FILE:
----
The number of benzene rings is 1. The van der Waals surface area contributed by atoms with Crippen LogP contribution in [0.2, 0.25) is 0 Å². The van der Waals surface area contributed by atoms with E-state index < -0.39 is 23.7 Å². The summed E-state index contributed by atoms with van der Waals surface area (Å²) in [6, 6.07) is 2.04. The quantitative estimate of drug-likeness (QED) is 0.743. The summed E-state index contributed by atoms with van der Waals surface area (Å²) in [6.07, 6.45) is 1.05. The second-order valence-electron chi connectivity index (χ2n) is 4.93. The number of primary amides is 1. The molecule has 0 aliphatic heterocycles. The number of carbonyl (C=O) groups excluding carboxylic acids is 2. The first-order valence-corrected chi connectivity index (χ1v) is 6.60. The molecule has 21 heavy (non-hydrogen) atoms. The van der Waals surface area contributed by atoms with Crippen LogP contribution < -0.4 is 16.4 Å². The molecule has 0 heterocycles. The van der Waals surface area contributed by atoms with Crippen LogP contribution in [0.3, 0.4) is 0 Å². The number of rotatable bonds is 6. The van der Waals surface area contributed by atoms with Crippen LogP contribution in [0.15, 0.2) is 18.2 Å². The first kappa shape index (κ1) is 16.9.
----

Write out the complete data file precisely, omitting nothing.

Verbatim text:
The number of benzene rings is 1. The van der Waals surface area contributed by atoms with Crippen LogP contribution in [0.2, 0.25) is 0 Å². The van der Waals surface area contributed by atoms with E-state index < -0.39 is 23.7 Å². The summed E-state index contributed by atoms with van der Waals surface area (Å²) in [6, 6.07) is 2.04. The quantitative estimate of drug-likeness (QED) is 0.743. The summed E-state index contributed by atoms with van der Waals surface area (Å²) in [6.07, 6.45) is 1.05. The second-order valence-electron chi connectivity index (χ2n) is 4.93. The number of primary amides is 1. The molecule has 0 aliphatic heterocycles. The number of carbonyl (C=O) groups excluding carboxylic acids is 2. The first-order valence-corrected chi connectivity index (χ1v) is 6.60. The molecule has 21 heavy (non-hydrogen) atoms. The van der Waals surface area contributed by atoms with Crippen LogP contribution < -0.4 is 16.4 Å². The molecule has 0 heterocycles. The van der Waals surface area contributed by atoms with Crippen LogP contribution in [0.3, 0.4) is 0 Å². The number of rotatable bonds is 6. The van der Waals surface area contributed by atoms with Crippen LogP contribution in [0.15, 0.2) is 18.2 Å². The first kappa shape index (κ1) is 16.9.